This is such a moving piece. The pics were juxtaposed with your narration but they brought out the message of hope, humanity. I love it
A beautiful powerful poignant piece.
It’s very true. People in developed nations don’t have experience with absolute dictatorships. The experiences in developed worlds are different. Boot to neck is different. We are distracted by reality TV and sports, while civil liberties and decency care removed from beneath us. Leaders tell pacifying lies, and many shrug, and put their headphones back on. I guess world wide, indifference is just easier.
Thats very deep thanks for sharing your thought
My parents were missionaries in Cameroon, French West Africa, in the late 1940s to mid ’50s. During this time Russia sent rumor mongers into the villages to foment resentment, strife, destabilization
They convinced the villagers that the Doctors and the hospital administration was withholding pay from their checks that was owed them. There were missionaries down river that were taken from their homes and murdered. There was a Russian lawyer dispatched with charges to take sue our mission but, thank God, the plane bringing our adversary crashed and the charges were dropped.
Reblogged this on CHI's bloG.
Wow..an incredibly powerful read…beautiful photos paired with harsh realities.
Fear mongering is a powerful tool – this is a very poignant post. Will be sharing.
I am touched the way you presented it, a complicated topic so simply understood. I also see we have tiny dictators in this world, eating away every bit behind a lie… Making their existence true.
Loved your idea of telling the harsh reality with pictures. You gave us a virtual trip of the place and the emotions.
Heart touching pictures you share. Thanks for great post.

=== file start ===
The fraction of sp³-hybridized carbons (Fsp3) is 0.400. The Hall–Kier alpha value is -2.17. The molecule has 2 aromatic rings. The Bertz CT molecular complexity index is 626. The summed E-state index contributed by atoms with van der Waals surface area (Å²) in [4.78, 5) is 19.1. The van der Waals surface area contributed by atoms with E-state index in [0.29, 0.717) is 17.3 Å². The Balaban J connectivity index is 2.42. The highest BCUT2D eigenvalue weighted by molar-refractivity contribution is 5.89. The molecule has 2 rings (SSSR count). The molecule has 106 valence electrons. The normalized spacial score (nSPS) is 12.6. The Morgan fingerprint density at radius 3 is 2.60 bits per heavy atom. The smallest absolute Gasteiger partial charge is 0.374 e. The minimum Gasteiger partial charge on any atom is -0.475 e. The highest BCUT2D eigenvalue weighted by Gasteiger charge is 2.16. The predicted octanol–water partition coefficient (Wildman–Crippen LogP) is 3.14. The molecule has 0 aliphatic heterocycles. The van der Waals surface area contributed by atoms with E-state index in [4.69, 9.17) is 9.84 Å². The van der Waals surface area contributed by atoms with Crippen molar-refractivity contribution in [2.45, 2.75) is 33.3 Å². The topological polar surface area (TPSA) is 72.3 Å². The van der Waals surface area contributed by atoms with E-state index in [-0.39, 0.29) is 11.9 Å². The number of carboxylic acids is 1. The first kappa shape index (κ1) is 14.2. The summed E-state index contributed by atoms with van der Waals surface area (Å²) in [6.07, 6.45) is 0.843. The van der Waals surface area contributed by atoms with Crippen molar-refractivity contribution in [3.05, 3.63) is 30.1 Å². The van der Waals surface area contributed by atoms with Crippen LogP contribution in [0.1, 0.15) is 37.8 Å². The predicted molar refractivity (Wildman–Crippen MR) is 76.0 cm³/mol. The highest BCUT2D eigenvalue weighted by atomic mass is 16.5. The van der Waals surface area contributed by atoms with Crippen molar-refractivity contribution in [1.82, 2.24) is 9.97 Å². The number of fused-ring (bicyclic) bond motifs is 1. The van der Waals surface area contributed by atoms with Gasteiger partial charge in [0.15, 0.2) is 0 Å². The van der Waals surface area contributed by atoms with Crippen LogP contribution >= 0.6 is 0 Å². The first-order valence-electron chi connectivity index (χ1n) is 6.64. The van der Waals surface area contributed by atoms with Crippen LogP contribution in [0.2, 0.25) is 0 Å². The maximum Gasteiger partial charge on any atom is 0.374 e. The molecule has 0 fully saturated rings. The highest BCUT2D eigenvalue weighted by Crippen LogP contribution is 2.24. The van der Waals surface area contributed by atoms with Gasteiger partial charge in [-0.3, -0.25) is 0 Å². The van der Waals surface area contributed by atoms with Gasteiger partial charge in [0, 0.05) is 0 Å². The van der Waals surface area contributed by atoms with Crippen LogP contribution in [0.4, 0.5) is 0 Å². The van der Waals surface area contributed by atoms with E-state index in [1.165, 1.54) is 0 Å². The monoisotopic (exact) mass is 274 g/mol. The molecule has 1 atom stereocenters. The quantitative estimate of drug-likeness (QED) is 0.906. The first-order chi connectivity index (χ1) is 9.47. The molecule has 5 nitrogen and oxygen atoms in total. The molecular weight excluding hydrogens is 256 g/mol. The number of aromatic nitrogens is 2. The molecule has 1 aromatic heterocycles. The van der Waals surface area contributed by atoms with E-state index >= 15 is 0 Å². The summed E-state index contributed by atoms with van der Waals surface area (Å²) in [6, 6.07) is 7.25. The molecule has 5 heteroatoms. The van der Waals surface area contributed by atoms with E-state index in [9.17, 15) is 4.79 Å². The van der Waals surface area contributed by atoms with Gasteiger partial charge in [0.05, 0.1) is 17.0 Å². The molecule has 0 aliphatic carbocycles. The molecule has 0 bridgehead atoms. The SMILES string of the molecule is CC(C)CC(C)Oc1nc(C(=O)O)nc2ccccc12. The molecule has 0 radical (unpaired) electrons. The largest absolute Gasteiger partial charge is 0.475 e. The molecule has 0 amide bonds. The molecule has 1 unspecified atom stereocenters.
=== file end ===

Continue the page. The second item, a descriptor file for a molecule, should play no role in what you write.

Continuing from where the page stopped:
Stunning pictures and the conception troubles, disturbs and moves as it should. Downright humbling talent at the service of humanity. Thank you.
Important points for us (US) to consider…
That is the problem to begin with. History is often manipulated and veiled to the liking of it’s writers. Much is lost and more would have been lost if not for the efforts of such people who put their life on line, unearthing the facts albeit difficulties. We should salutetheir tenacity in the quest of truth and duty.
Nice way to present your story
Thank you. I do feel that in the Wesr we’re face to face with those lies too though. The Trump campaign lives on them, Guantanamo Bay and regular mass murder by gun survive on them. In Australia where I’m now living, one of the nastiest “security” campaigns has been waged against refugees for the last sixteen years. Most recently thousands are marooned in Nauru and New Guinea, locked up indefinitely without committing a crime, and Australians think that’s “necessary for their own safety”. Argh, humans.
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Your mountain shots is impresive ..
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I would have looked at the pictures closely but your friend’s tale had be bound. I am speechless and I don’t know what to say.